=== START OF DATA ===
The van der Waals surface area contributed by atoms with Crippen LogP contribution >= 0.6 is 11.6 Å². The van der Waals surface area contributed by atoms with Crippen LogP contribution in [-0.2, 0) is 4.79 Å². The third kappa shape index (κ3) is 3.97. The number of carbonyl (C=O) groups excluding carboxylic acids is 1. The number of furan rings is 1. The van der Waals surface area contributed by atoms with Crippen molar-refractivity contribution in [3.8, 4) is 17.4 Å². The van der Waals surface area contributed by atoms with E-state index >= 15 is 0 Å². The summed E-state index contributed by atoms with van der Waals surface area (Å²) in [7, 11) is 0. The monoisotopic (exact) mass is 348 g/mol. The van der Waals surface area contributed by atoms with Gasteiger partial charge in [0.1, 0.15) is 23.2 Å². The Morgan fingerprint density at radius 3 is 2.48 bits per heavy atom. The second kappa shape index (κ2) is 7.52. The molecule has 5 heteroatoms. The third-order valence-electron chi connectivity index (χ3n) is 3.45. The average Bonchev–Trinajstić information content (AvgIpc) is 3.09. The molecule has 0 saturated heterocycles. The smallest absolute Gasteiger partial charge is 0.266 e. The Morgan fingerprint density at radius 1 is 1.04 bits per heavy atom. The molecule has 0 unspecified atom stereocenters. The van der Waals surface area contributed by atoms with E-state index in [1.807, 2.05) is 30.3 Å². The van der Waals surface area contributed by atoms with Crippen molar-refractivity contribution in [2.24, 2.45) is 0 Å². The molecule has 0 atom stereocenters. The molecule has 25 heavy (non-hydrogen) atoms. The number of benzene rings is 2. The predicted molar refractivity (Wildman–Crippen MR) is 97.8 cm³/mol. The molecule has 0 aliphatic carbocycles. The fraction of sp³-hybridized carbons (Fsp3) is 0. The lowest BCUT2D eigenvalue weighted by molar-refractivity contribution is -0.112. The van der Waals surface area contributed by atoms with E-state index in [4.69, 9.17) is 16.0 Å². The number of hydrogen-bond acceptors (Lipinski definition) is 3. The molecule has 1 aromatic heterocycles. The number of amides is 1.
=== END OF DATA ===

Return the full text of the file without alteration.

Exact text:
The van der Waals surface area contributed by atoms with Crippen LogP contribution >= 0.6 is 11.6 Å². The van der Waals surface area contributed by atoms with Crippen LogP contribution in [-0.2, 0) is 4.79 Å². The third kappa shape index (κ3) is 3.97. The number of carbonyl (C=O) groups excluding carboxylic acids is 1. The number of furan rings is 1. The van der Waals surface area contributed by atoms with Crippen molar-refractivity contribution in [3.8, 4) is 17.4 Å². The van der Waals surface area contributed by atoms with E-state index >= 15 is 0 Å². The summed E-state index contributed by atoms with van der Waals surface area (Å²) in [7, 11) is 0. The monoisotopic (exact) mass is 348 g/mol. The van der Waals surface area contributed by atoms with Gasteiger partial charge in [0.1, 0.15) is 23.2 Å². The Morgan fingerprint density at radius 3 is 2.48 bits per heavy atom. The second kappa shape index (κ2) is 7.52. The molecule has 5 heteroatoms. The third-order valence-electron chi connectivity index (χ3n) is 3.45. The average Bonchev–Trinajstić information content (AvgIpc) is 3.09. The molecule has 0 saturated heterocycles. The smallest absolute Gasteiger partial charge is 0.266 e. The Morgan fingerprint density at radius 1 is 1.04 bits per heavy atom. The molecule has 0 unspecified atom stereocenters. The van der Waals surface area contributed by atoms with E-state index in [1.807, 2.05) is 30.3 Å². The van der Waals surface area contributed by atoms with Crippen molar-refractivity contribution in [2.24, 2.45) is 0 Å². The molecule has 0 atom stereocenters. The molecule has 25 heavy (non-hydrogen) atoms. The number of benzene rings is 2. The predicted molar refractivity (Wildman–Crippen MR) is 97.8 cm³/mol. The molecule has 0 aliphatic carbocycles. The fraction of sp³-hybridized carbons (Fsp3) is 0. The lowest BCUT2D eigenvalue weighted by molar-refractivity contribution is -0.112. The van der Waals surface area contributed by atoms with E-state index in [4.69, 9.17) is 16.0 Å². The number of hydrogen-bond acceptors (Lipinski definition) is 3. The molecule has 1 aromatic heterocycles. The number of amides is 1.